• There is only a given amount of traffic that can be handled by a single node and this especially holds for the gateway. Thus, in general, if you double the number of nodes, every device can at most transmit half of the number of packets per time.
  • With more nodes in a mesh network, there is more chance for complex arrangements that generate many problems in the routing layer and the link layer. One example is the hidden node problem that increases the probability of overlapping (and therefore failed) transmissions.
  • The more hops a packet has to take to its destination, the higher is the probability that it is lost. Much simplified: If the probability is 99% that a packet transmission fails, the probability is 0.99^h for h hops.
  • More nodes are more difficult to maintain. For example, updating the software manually is OK for 10 devices, but not for 1,000. So you need some kind of remote software management.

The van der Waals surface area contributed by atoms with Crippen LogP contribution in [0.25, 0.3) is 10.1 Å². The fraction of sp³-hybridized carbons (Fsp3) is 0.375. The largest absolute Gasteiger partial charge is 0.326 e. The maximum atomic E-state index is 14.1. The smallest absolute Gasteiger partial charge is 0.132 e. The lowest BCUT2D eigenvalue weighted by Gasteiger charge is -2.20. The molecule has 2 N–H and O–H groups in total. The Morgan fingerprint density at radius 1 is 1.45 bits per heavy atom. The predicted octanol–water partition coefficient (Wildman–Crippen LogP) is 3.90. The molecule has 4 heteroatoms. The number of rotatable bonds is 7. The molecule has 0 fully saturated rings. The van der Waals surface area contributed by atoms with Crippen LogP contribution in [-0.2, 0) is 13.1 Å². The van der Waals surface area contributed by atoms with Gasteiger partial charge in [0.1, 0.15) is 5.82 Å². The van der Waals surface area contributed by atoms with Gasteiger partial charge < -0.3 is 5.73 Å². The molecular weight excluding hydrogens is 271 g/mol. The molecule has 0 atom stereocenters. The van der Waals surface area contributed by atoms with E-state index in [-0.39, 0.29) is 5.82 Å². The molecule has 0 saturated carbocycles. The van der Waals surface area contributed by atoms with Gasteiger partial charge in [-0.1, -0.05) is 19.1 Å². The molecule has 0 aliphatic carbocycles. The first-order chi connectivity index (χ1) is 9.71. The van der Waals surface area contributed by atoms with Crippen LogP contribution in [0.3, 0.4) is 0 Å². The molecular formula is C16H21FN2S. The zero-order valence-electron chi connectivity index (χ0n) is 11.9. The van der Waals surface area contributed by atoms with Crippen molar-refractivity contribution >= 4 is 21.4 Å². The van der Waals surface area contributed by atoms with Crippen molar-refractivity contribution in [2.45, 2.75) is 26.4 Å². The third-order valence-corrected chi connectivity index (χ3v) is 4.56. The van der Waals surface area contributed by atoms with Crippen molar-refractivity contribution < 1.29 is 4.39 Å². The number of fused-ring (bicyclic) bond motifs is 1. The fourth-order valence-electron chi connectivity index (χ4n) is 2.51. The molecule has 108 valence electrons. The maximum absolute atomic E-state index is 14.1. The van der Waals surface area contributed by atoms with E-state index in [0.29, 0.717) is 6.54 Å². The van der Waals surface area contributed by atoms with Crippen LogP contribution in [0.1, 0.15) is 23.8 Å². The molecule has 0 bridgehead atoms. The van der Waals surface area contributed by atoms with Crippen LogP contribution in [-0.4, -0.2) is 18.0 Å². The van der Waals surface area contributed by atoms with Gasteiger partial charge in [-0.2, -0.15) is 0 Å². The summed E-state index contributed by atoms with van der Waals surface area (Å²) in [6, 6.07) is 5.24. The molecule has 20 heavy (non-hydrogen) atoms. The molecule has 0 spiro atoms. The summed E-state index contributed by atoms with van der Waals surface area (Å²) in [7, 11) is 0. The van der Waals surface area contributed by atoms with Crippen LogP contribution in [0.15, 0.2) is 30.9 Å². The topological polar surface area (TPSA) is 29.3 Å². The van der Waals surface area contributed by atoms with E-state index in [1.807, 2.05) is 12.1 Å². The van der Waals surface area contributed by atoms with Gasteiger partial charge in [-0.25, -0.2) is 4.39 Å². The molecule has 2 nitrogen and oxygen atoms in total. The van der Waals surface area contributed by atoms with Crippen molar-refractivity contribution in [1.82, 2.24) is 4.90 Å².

So there is no inherent limit to the network size itself (apart from maybe your address space...), but a reliable communication gets increasingly complex and error-prone. Of course, deploying a network with thousands of nodes should be possible if every node only sends one message per day. But a network of 1,000 nodes where every node sends many messages per second will overload the channel.

That said, this does not make wireless mesh networks per se worse than any other wireless technology. Cellular networks can only serve thousands of devices because the providers own a large amount of the wireless spectrum, they clutter the area with basestations and only few devices want to communicate at the same time². And the LoRa technologies certainly have their applications, but in the claimed highly scalable networks the throughput is far from what a IEEE 802.15.4 mesh network can deliver.